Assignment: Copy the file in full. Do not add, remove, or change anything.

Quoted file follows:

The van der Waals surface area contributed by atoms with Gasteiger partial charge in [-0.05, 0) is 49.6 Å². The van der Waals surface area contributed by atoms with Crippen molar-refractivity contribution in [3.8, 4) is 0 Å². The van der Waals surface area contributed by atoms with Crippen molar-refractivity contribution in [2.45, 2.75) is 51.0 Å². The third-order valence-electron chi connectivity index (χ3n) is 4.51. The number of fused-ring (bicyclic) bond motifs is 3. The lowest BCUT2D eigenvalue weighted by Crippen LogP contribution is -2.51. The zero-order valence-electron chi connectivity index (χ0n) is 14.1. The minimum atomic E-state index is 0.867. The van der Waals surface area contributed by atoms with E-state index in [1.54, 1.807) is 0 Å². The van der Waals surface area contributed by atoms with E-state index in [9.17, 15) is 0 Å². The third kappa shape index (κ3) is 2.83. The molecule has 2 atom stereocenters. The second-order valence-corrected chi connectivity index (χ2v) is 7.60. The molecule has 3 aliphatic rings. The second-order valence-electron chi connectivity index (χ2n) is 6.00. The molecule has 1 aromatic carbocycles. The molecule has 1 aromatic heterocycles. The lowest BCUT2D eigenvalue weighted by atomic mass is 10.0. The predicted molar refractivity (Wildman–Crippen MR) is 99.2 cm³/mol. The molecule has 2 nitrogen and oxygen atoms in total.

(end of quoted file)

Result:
The van der Waals surface area contributed by atoms with Gasteiger partial charge in [-0.05, 0) is 49.6 Å². The van der Waals surface area contributed by atoms with Crippen molar-refractivity contribution in [3.8, 4) is 0 Å². The van der Waals surface area contributed by atoms with Crippen molar-refractivity contribution in [2.45, 2.75) is 51.0 Å². The third-order valence-electron chi connectivity index (χ3n) is 4.51. The number of fused-ring (bicyclic) bond motifs is 3. The lowest BCUT2D eigenvalue weighted by Crippen LogP contribution is -2.51. The zero-order valence-electron chi connectivity index (χ0n) is 14.1. The minimum atomic E-state index is 0.867. The van der Waals surface area contributed by atoms with E-state index in [1.54, 1.807) is 0 Å². The van der Waals surface area contributed by atoms with E-state index in [9.17, 15) is 0 Å². The third kappa shape index (κ3) is 2.83. The molecule has 2 atom stereocenters. The second-order valence-corrected chi connectivity index (χ2v) is 7.60. The molecule has 3 aliphatic rings. The second-order valence-electron chi connectivity index (χ2n) is 6.00. The molecule has 1 aromatic carbocycles. The molecule has 1 aromatic heterocycles. The lowest BCUT2D eigenvalue weighted by atomic mass is 10.0. The predicted molar refractivity (Wildman–Crippen MR) is 99.2 cm³/mol. The molecule has 2 nitrogen and oxygen atoms in total.